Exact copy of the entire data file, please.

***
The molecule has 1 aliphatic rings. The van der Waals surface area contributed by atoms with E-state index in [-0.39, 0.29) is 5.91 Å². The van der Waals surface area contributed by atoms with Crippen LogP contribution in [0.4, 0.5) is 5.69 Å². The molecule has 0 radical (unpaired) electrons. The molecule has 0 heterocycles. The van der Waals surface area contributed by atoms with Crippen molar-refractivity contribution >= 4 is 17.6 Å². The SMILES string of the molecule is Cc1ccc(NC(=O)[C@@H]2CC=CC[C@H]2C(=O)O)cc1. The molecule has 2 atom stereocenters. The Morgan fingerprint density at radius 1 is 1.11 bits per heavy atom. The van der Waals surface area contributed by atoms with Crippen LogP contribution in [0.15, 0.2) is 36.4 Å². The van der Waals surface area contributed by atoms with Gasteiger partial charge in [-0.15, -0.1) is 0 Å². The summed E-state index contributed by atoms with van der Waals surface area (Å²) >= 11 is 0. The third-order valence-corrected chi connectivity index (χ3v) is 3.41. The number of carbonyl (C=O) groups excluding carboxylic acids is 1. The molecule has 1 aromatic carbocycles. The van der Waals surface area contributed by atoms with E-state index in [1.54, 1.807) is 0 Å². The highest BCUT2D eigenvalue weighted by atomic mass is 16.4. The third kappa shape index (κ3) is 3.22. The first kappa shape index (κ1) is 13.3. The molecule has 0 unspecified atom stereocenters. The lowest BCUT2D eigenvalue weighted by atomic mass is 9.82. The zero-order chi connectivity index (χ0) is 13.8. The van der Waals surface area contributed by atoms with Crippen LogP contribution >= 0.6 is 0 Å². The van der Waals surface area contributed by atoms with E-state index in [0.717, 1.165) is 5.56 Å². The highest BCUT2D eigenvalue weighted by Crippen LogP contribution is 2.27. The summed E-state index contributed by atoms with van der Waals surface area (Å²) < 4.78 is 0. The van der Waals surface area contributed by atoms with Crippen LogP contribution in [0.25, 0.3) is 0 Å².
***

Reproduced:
The molecule has 1 aliphatic rings. The van der Waals surface area contributed by atoms with E-state index in [-0.39, 0.29) is 5.91 Å². The van der Waals surface area contributed by atoms with Crippen LogP contribution in [0.4, 0.5) is 5.69 Å². The molecule has 0 radical (unpaired) electrons. The molecule has 0 heterocycles. The van der Waals surface area contributed by atoms with Crippen molar-refractivity contribution >= 4 is 17.6 Å². The SMILES string of the molecule is Cc1ccc(NC(=O)[C@@H]2CC=CC[C@H]2C(=O)O)cc1. The molecule has 2 atom stereocenters. The Morgan fingerprint density at radius 1 is 1.11 bits per heavy atom. The van der Waals surface area contributed by atoms with Crippen LogP contribution in [0.15, 0.2) is 36.4 Å². The van der Waals surface area contributed by atoms with Gasteiger partial charge in [-0.15, -0.1) is 0 Å². The summed E-state index contributed by atoms with van der Waals surface area (Å²) >= 11 is 0. The third-order valence-corrected chi connectivity index (χ3v) is 3.41. The number of carbonyl (C=O) groups excluding carboxylic acids is 1. The molecule has 1 aromatic carbocycles. The van der Waals surface area contributed by atoms with E-state index in [1.54, 1.807) is 0 Å². The highest BCUT2D eigenvalue weighted by atomic mass is 16.4. The third kappa shape index (κ3) is 3.22. The first kappa shape index (κ1) is 13.3. The molecule has 0 unspecified atom stereocenters. The lowest BCUT2D eigenvalue weighted by atomic mass is 9.82. The zero-order chi connectivity index (χ0) is 13.8. The van der Waals surface area contributed by atoms with Crippen LogP contribution >= 0.6 is 0 Å². The van der Waals surface area contributed by atoms with E-state index in [0.717, 1.165) is 5.56 Å². The highest BCUT2D eigenvalue weighted by Crippen LogP contribution is 2.27. The summed E-state index contributed by atoms with van der Waals surface area (Å²) < 4.78 is 0. The van der Waals surface area contributed by atoms with Crippen LogP contribution in [0.25, 0.3) is 0 Å².